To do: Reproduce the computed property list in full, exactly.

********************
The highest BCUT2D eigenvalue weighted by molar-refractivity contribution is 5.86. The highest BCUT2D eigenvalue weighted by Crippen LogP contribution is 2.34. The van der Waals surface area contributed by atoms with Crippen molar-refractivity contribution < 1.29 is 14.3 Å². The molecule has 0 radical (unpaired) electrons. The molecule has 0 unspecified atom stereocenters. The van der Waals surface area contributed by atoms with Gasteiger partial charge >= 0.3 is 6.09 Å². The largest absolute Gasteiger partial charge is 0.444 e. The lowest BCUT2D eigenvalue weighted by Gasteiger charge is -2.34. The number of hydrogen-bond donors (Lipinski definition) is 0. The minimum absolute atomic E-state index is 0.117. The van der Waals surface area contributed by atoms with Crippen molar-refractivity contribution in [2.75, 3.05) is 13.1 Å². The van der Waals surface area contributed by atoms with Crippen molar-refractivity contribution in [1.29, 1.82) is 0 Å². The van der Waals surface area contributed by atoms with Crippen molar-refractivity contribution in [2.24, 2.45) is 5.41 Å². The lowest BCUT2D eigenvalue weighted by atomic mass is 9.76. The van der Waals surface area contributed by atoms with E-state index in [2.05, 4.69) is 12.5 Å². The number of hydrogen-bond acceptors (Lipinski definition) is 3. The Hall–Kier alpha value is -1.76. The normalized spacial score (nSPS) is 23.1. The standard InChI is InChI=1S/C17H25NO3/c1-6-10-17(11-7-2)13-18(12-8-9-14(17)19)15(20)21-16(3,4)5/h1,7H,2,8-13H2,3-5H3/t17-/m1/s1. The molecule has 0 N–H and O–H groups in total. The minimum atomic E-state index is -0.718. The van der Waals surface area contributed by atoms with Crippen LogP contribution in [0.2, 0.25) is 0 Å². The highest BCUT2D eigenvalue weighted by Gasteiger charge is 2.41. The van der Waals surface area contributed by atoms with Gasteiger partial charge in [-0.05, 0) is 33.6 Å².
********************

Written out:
The highest BCUT2D eigenvalue weighted by molar-refractivity contribution is 5.86. The highest BCUT2D eigenvalue weighted by Crippen LogP contribution is 2.34. The van der Waals surface area contributed by atoms with Crippen molar-refractivity contribution < 1.29 is 14.3 Å². The molecule has 0 radical (unpaired) electrons. The molecule has 0 unspecified atom stereocenters. The van der Waals surface area contributed by atoms with Gasteiger partial charge >= 0.3 is 6.09 Å². The largest absolute Gasteiger partial charge is 0.444 e. The lowest BCUT2D eigenvalue weighted by Gasteiger charge is -2.34. The number of hydrogen-bond donors (Lipinski definition) is 0. The minimum absolute atomic E-state index is 0.117. The van der Waals surface area contributed by atoms with Crippen molar-refractivity contribution in [2.75, 3.05) is 13.1 Å². The van der Waals surface area contributed by atoms with Crippen molar-refractivity contribution in [1.29, 1.82) is 0 Å². The van der Waals surface area contributed by atoms with Crippen molar-refractivity contribution in [2.24, 2.45) is 5.41 Å². The lowest BCUT2D eigenvalue weighted by atomic mass is 9.76. The van der Waals surface area contributed by atoms with E-state index in [2.05, 4.69) is 12.5 Å². The number of hydrogen-bond acceptors (Lipinski definition) is 3. The Hall–Kier alpha value is -1.76. The normalized spacial score (nSPS) is 23.1. The standard InChI is InChI=1S/C17H25NO3/c1-6-10-17(11-7-2)13-18(12-8-9-14(17)19)15(20)21-16(3,4)5/h1,7H,2,8-13H2,3-5H3/t17-/m1/s1. The molecule has 0 N–H and O–H groups in total. The minimum atomic E-state index is -0.718. The van der Waals surface area contributed by atoms with Crippen LogP contribution in [0.2, 0.25) is 0 Å². The highest BCUT2D eigenvalue weighted by Gasteiger charge is 2.41. The van der Waals surface area contributed by atoms with Gasteiger partial charge in [-0.05, 0) is 33.6 Å².